Peter Watts's first novel explores the last mysterious place on earth--the floor of a deep sea rift. Channer Vent is a zone of freezing darkness that belongs to shellfish the size of boulders and crimson worms three meters long. It's the temporary home of the maintenance crew of a geothermal energy plant--a crew made up of the damaged and dysfunctional flotsam of an overpopulated near-future earth. The crew's reluctant leader, basket case Lenie Clarke, can barely survive in the upper world, but she quickly falls under the rift's spell, just as Watts's magical descriptions of it enchant the reader: "Steam never gets a chance to form at three hundred atmospheres, but thermal distortion turns the water into a column of writhing liquid prisms, hotter than molten glass."
Watts is investigating monsters. Gigantic deep sea monsters, surgically-altered-from-human monsters, faceless jellied-brain computer monsters--which monsters are human, which are more than human, which are less? Watts keeps the story line stripped down to showcase the theme of dehumanization. The anonymous millions who live along the unstable shore of N'AmPac come under threat (a triggered earthquake, and perhaps a disaster that's slower but even more pitiless) from their own dehumanized creations. But Watts is less interested in whether Lenie can save the dry world as in whether she can save herself. In Starfish, Watts stretches the boundaries of humanity up, down, and sideways to see whether its dimensions reveal anything we'd be proud to be a part of. --Blaise Selby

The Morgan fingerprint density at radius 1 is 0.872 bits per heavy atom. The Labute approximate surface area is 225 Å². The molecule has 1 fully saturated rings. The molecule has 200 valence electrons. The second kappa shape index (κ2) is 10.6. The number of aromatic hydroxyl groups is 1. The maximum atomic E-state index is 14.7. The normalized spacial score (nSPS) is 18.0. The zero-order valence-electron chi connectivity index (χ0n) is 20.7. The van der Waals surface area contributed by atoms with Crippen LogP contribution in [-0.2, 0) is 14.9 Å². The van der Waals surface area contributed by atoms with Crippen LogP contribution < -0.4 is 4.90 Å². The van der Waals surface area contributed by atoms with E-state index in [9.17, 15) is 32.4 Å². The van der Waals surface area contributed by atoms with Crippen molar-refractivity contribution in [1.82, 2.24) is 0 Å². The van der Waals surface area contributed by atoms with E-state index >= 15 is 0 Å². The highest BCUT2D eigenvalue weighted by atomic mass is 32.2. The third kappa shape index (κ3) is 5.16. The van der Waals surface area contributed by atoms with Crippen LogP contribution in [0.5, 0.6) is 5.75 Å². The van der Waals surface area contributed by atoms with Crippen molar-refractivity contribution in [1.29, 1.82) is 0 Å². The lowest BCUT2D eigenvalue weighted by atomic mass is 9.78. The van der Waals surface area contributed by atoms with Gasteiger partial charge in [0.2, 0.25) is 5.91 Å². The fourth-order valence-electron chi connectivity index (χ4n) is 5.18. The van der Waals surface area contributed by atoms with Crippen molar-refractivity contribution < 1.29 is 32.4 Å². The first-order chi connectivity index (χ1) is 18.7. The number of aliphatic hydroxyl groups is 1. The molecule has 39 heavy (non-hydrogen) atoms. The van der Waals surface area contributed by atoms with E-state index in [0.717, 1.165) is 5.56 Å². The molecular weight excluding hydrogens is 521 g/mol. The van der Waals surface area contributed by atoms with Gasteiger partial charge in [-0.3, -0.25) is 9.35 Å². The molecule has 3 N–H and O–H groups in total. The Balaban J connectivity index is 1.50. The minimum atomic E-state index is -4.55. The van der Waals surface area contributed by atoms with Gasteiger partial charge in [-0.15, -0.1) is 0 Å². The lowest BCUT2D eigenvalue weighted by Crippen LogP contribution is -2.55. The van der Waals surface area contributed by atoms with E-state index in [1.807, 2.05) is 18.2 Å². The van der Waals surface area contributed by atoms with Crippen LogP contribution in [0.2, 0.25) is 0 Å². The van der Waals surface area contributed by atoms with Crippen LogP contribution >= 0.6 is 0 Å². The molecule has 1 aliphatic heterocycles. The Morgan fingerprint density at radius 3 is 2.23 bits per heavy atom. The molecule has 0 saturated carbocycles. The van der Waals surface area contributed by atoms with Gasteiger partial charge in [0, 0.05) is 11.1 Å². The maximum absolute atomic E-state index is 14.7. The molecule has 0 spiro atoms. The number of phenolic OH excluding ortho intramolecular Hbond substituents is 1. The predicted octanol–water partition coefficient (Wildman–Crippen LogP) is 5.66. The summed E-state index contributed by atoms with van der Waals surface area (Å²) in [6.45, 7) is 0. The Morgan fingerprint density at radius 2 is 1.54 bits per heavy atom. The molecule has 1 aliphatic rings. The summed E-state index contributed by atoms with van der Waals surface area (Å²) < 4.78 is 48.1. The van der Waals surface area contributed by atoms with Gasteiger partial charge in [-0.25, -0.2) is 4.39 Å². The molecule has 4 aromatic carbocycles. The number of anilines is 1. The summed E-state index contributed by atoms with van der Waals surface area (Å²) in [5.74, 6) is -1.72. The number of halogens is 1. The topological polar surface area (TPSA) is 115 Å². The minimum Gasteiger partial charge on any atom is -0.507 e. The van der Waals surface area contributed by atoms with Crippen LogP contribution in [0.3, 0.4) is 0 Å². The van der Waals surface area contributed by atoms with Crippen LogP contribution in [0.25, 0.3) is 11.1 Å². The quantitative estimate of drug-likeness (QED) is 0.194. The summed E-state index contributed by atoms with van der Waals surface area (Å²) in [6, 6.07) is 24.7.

From Publishers Weekly
Set in the early 21st century, Watts's debut describes a future when the search for energy leads to the tapping of geothermal sources deep in the ocean, as in the Pacific's Juan de Fuca Rift, near Canada's Northwest coast. The maintenance workers of the dangerous underwater power plants are selected for their psychotic tendencies, which enable them to forget their previous lives on dry land, and are then surgically altered to survive the intense pressure of the sea's abyssal depths. These changes, which render the workers amphibious, also leave them less than well equipped to face the threat of powerful, archaic bacterialike creatures that proliferate at the ocean bottom and use human hosts to carry them upward to dry land, where their superior DNA could render our species obsolete. The human resistance to these life forms is described with a great deal of explicit violence and graphic language, as well as well-orchestrated paranoia that recalls the classic SF tale "Who Goes There?" Watts's characterizations aren't strong but, as in Arthur C. Clarke's The Deep Range, the underwater setting and the technology employed there function as characters in their own right, and quite vigorously. The novel's pacing is excellent, making this, overall, a good bet for beach reading. (July)
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